Wednesday, February 14, 2007

SYLAR page 1

So here's what Annette gets before she starts colouring. You can start to see the sort of choices she makes when you see the black and white artwork. While I send her some notes, the buck stops with her.

I've already spoken about how I got the gig, so I thought I'd talk about the process. I got the job and the script about 11am on saturday morning. I didn't finish work until midday. Frank was at work late on a friday night (big time difference as I'm in Australia), and needed to approve layouts before I could get started. He had about 3.5 hours to approve these layouts. If I missed the boat then I'd have to wait til his monday (my tuesday) to get started, and that would make the friday deadline impossible.

So I ran home (not literally) and began work on the layouts. Layouts are small sketches of the page. Little more than stick figures to show the editor (Frank) and the network (NBC) how the pages are going to look. They basically looked like this:

It's important to stick to them, because when they've been approved any changes you make might have to be redone.

While it seems simple, doing layouts burns my brain out. Trying to conceive things from all possible angles is a real nightmare. I realised I wouldn't get through more than three pages over the weekend, so I just layed (laid?) out the first three pages. Frank approved them immediately and I got to work.

NBC's main concern with my layouts was that there was too much unused space (also called negative space). My theory was two-fold:

1. I wanted to keep panels wider than they were taller to maintain a "widescreen" feel to the comic. The closer visually it could look to the show, the more accepting readers would be.

2. When I read the online comics, I downloaded them as a PDF and zoomed in so the pages were as wide as my monitor and then scrolled down. The problem was that long thin panels forced me to zoom out, and thus disrupted my reading. Wide panels mean that the reveals are all vertical. This means that as you scroll down, you see what happens next. The layout is conducive to the PDF reading format.


1. Check out the newspaper article up close (you will need to download the colour one on the site - we were specifically asked to place those newspaper headlines.

2. The name of the beer is Northeast Brewing Company, as a smart poster on the 9th Wonder Message boards noted, the acronym is NBC.

3. The script didn't call for Sylar to go rummaging through a charity clothes bin. That was my decision. I just felt that if you're covered in blood from two gunshot wounds, then it's unlikely that someone's going to give you a ride. If I'd received the screen caps for episode 15 earlier, I would have given Sylar the green wide neck top.


G said...

Hey Jase,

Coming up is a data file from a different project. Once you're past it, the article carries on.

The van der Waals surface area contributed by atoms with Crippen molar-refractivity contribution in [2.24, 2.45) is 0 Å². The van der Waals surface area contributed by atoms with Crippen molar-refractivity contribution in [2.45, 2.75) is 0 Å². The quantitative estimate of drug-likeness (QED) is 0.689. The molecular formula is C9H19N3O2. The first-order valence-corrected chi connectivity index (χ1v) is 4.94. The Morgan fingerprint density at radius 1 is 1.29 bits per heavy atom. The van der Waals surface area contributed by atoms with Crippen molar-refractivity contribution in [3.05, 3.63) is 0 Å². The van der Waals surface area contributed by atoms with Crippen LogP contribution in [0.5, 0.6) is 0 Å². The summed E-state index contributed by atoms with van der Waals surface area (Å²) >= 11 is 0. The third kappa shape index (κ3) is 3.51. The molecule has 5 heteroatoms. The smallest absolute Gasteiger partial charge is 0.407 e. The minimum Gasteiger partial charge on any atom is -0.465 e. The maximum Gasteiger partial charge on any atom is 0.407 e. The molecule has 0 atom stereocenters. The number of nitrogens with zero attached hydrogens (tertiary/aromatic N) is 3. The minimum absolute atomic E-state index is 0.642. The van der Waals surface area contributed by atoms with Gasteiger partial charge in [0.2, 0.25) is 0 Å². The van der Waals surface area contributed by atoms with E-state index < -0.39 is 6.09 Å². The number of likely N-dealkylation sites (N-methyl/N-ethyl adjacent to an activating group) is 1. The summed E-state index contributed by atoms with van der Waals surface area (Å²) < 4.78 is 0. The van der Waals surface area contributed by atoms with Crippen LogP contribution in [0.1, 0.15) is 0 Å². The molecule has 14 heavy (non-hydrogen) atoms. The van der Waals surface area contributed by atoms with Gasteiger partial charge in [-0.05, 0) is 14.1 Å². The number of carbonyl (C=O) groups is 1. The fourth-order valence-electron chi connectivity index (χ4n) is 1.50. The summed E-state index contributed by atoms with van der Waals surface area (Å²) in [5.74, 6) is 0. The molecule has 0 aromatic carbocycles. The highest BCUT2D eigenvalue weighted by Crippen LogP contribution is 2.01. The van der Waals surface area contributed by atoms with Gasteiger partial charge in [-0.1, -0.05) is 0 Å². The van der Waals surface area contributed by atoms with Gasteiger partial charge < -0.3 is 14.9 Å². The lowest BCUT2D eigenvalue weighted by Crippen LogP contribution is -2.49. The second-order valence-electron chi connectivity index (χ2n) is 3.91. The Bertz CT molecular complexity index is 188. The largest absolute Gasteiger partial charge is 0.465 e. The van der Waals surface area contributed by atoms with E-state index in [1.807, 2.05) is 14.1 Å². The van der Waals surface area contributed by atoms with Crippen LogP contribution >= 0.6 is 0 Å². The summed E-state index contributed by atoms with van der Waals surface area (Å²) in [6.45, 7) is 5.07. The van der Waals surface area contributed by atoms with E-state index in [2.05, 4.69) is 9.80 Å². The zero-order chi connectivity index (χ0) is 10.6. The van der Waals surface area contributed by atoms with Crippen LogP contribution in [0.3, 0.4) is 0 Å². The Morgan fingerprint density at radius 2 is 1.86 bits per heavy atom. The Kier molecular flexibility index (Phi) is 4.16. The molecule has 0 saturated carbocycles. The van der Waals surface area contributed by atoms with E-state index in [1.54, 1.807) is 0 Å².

Congrats on doing a "Heroes" comic! I haven't had the chance to read your comic yet, but it looks awesome from what little time you and Annette had to finish them in. Great job guys!

Getting really into the show myself and it seems to be doing really well over in the States. So this is a pretty high profile gig!

Looking forward to your Zero G comic later in the year, too.

William said...

Really good job on the comic.

When you work on a comic that is web-only, do you or the colorist use different materials than you would for a paper comic? Do you do it all on the computer or do you just scan it in? said...

Great work on the Heroes website. I'm a fan of your work.

I'm looking for a freelance graphic artist for a commercial and wanted to know you're availability.

Sorry for the random comment post. You're a hard person to track down.


Mary Ann

spartacus-sum said...

Dude. I've downloaded the finished comik and there's no comparison re the roughs, none at all: greyscale rules! - cf Leonardo's cartoons, which IMTAO piss all over his La Gioconda :D

Anyhoo, keep it coming! Isaac Mendez should look you up for art lessons. Heh.

jasonb said...

G: Thanks mate! When are you putting your next Knightedge out?

William: I draw totally digitally anyway (with a Wacom tablet). But there's a little bit of complication on the colouring because a screen can show more colours than a printer can. So Annette has to adjust the colours by limiting the extreme colours to tailor to each printer.

spartacus: lmao! thanks so much! but Isaac's art is done by the legendary Tim Sale (Batman: The long Halloween, Superman: Man of all seasons). I appreciate the compliments, but really there's no comparison. =)

DeletedSeen said...

It is so great to see the layouts - I was so chuffed when I first saw this site and realised you showed in so much detail the entire process for creating your beautiful work. I knew the GN and Rlar really well at this point so it was fascinating to see behind the scenes!
It was a really good decision to lay them out this way for the PDF reader. I've meant to say this before, but I often find the way the PDFs are set up online for the Heroes GNS makes them very hard to read, even in the interactive format but yours are always really easy to scan. I do really like the widescreen look for Roadkill, it works particularly well for the truck action.
I think this is my favourite page though, probably just for the setting, likenesses and really accurate body language. I also absolutely love the sunset colouring Annette has done, it's a real strong point for this page, absolutely amazing the way it sets the mood and the timeline - it's probably one of my favourite colouring jobs ever.

RE the Tim Sale comment, I love his work but secretly I prefer yours :)